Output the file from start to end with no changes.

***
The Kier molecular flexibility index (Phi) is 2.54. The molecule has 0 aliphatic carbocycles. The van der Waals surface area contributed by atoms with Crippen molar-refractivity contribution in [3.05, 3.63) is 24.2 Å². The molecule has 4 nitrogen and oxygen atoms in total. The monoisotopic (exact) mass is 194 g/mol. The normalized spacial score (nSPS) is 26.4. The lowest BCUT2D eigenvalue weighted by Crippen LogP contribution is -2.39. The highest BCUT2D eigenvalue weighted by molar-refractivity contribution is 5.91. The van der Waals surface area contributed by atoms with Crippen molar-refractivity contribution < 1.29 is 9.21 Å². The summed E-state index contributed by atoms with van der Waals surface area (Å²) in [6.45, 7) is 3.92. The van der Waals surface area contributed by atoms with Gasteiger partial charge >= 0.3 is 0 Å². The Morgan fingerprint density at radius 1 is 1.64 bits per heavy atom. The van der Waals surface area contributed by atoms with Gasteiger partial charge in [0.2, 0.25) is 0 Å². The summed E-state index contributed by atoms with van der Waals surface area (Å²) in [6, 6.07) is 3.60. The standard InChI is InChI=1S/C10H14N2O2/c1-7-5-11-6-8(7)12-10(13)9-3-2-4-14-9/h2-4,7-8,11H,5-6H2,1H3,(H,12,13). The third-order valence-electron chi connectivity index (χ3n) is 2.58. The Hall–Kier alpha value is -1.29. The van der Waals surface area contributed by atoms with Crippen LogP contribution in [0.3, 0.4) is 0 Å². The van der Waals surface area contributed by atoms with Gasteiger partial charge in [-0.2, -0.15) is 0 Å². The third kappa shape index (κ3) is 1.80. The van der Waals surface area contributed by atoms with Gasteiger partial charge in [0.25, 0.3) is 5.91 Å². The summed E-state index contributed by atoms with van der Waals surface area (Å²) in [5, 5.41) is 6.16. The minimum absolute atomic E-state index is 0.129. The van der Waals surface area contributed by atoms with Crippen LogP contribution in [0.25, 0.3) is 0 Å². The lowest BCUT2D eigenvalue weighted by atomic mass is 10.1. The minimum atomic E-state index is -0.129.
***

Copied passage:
The Kier molecular flexibility index (Phi) is 2.54. The molecule has 0 aliphatic carbocycles. The van der Waals surface area contributed by atoms with Crippen molar-refractivity contribution in [3.05, 3.63) is 24.2 Å². The molecule has 4 nitrogen and oxygen atoms in total. The monoisotopic (exact) mass is 194 g/mol. The normalized spacial score (nSPS) is 26.4. The lowest BCUT2D eigenvalue weighted by Crippen LogP contribution is -2.39. The highest BCUT2D eigenvalue weighted by molar-refractivity contribution is 5.91. The van der Waals surface area contributed by atoms with Crippen molar-refractivity contribution < 1.29 is 9.21 Å². The summed E-state index contributed by atoms with van der Waals surface area (Å²) in [6.45, 7) is 3.92. The van der Waals surface area contributed by atoms with Gasteiger partial charge >= 0.3 is 0 Å². The Morgan fingerprint density at radius 1 is 1.64 bits per heavy atom. The van der Waals surface area contributed by atoms with Gasteiger partial charge in [0.2, 0.25) is 0 Å². The summed E-state index contributed by atoms with van der Waals surface area (Å²) in [6, 6.07) is 3.60. The standard InChI is InChI=1S/C10H14N2O2/c1-7-5-11-6-8(7)12-10(13)9-3-2-4-14-9/h2-4,7-8,11H,5-6H2,1H3,(H,12,13). The third-order valence-electron chi connectivity index (χ3n) is 2.58. The Hall–Kier alpha value is -1.29. The van der Waals surface area contributed by atoms with Crippen LogP contribution in [0.3, 0.4) is 0 Å². The van der Waals surface area contributed by atoms with Gasteiger partial charge in [-0.2, -0.15) is 0 Å². The third kappa shape index (κ3) is 1.80. The van der Waals surface area contributed by atoms with Gasteiger partial charge in [0.25, 0.3) is 5.91 Å². The summed E-state index contributed by atoms with van der Waals surface area (Å²) in [5, 5.41) is 6.16. The minimum absolute atomic E-state index is 0.129. The van der Waals surface area contributed by atoms with Crippen LogP contribution in [0.25, 0.3) is 0 Å². The lowest BCUT2D eigenvalue weighted by atomic mass is 10.1. The minimum atomic E-state index is -0.129.